Westboro Baptist Church is not a Protestant Church.
That is kind of my point.

My contention with you has not been that using singular verses is wrong. My contention is that you refuse to apply proper context to the verses you choose. I feel like I've tried to make that clear. But if not, here you go.
Who decides the "proper" context? That sounds like something into which a certain level of subjectivity (see: relativity) might be introduced.
 

bHero

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Like what? The Josephus stuff is possibly an interpolation.
The back half of the statement looks like a clear interpolation, but the beginning of the statement is in line with Josephus’ writing.

Tacitus’ writings are much more authoritative.
https://en.m.wikipedia.org/wiki/Tacitus_on_Christ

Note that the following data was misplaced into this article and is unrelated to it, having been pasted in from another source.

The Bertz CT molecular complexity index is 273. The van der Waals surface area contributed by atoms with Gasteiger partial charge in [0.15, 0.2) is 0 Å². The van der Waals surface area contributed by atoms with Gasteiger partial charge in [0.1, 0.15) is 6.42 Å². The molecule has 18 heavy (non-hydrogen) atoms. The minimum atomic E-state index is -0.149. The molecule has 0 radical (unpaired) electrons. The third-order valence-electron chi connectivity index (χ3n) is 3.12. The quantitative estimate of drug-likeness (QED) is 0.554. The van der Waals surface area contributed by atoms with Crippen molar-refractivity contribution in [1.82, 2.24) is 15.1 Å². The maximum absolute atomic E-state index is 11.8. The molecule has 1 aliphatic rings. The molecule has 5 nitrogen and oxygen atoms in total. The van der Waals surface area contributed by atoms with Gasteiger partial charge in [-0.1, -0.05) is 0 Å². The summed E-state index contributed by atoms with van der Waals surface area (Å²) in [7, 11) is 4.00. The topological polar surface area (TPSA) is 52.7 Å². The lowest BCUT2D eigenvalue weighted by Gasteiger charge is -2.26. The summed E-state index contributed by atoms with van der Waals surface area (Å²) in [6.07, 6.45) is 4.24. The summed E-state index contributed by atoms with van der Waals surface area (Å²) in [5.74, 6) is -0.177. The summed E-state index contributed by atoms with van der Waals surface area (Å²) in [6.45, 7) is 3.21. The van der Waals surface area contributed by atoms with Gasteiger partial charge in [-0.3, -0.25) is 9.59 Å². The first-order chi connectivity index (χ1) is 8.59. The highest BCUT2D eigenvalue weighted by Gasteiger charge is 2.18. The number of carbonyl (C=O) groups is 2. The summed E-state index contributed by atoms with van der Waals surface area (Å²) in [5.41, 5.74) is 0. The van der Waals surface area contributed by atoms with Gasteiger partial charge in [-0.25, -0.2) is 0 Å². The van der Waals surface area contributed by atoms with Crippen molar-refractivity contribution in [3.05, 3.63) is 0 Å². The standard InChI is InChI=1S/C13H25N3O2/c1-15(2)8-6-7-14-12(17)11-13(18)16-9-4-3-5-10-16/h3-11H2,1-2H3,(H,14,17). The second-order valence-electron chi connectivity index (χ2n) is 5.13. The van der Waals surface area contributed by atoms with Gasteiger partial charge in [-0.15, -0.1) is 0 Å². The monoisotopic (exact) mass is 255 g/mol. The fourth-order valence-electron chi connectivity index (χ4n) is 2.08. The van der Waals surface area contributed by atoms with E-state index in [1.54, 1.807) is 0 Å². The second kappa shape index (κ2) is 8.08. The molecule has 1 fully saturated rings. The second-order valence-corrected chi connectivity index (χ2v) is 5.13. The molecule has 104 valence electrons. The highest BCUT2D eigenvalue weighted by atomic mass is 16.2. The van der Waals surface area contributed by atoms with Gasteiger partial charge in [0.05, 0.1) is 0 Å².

I cite Wikipedia only because I’m too lazy to pull references. They summarize it well enough.

These two extra-biblical references alone are major reasons why most scholars today accept the historicity of Jesus.
 

bHero

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Like what? The Josephus stuff is possibly an interpolation.
The Jewish Talmud also has a few references, like this (hanged is synonymous with crucifixion - like hung from a cross):

“On the eve of the Passover Yeshu was hanged. For forty days before the execution took place, a herald ... cried, "He is going forth to be stoned because he has practiced sorcery and enticed Israel to apostasy."


This is widely accepted as well. The spelling is different because it’s in their native language.